NASA is working on a nuclear fission system that could help humans reach Mars 

  • Almost 60 years since Yuri Gagarin became the first human to enter space, space travel continues to generate feelings of excitement, wonder and awe.
  • A small, lightweight fission system, the Kilopower can provide as much as 10 kilowatts of electrical power.

On April 12, 1961, the cosmonaut Yuri Gagarin became the first human to enter space. Upon seeing our planet from his spacecraft he is reported to have said, "I see Earth! It is so beautiful."

More than 57 years on from that momentous flight, space travel continues to generate feelings of excitement, wonder and awe.

Today, the idea of sending humans to Mars is not such a far-fetched proposition. Elon Musk's SpaceX, for example, says it has an "aspirational goal" to send a cargo mission to the Red Planet in 2022. A second mission, carrying both cargo and crew, is being targeted for 2024.

For its part NASA, together with the Department of Energy's National Nuclear Security Administration, has been working on a nuclear reactor power system that it says could "enable long-duration crewed missions to the Moon, Mars and destinations beyond."

A small, lightweight fission system dubbed the "Kilopower," it can provide as much as 10 kilowatts of electrical power. This, NASA says, is "enough to run several average households," continuously, for "at least 10 years."

Lee Mason is NASA's principal technologist for power and energy storage. He explained to CNBC's Sustainable Energy why it was so important to develop new sources of power for spaceflight.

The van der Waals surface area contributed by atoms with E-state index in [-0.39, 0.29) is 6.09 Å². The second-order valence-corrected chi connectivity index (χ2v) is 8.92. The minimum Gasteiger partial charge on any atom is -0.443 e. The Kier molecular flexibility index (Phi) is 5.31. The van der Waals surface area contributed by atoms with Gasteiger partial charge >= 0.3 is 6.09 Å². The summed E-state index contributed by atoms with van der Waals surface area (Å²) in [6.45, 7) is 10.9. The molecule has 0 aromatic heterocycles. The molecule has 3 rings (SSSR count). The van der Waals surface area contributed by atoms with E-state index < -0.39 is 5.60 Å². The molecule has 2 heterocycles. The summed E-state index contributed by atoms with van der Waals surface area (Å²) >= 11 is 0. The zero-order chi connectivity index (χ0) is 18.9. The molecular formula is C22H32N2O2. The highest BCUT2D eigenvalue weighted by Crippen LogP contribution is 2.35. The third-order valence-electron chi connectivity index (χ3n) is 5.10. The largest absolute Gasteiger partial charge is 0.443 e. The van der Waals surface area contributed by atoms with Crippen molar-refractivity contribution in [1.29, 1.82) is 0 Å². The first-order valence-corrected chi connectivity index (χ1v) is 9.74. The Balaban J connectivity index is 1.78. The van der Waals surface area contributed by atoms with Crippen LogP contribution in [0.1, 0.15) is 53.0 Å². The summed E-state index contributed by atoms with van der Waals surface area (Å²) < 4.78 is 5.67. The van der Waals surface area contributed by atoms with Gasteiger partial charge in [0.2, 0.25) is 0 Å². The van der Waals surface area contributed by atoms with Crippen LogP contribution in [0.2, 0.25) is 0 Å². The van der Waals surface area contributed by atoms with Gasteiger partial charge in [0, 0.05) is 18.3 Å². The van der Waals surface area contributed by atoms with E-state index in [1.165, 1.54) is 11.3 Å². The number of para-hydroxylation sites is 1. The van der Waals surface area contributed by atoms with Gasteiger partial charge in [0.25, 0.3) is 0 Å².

"Most of our current spacecraft are powered by solar arrays and batteries which depend, obviously, on sunlight," he said.

"But we want to go to missions in which there is no sunlight available – permanently shadowed craters on the Moon, the northern latitudes of Mars where sunlight is very limited," he added. "It's in those applications that we see Kilopower really fitting well."

In May 2018, NASA said that it had successfully demonstrated the system, with its Kilopower Reactor Using Stirling Technology (KRUSTY) experiment ending with a 28-hour full power test.

That test, according to NASA, simulated a mission and included a reactor start-up, "ramp" to full power, steady operation and shut down.

"The test demonstrated that the reactor could do exactly what it needs to do on a mission, as far as operating at the power levels that we need it to, staying stable during all the operations and then being able to supply all the power that's needed for specific missions that come up in the future," Mark Gibson, Kilopower's lead engineer, said.

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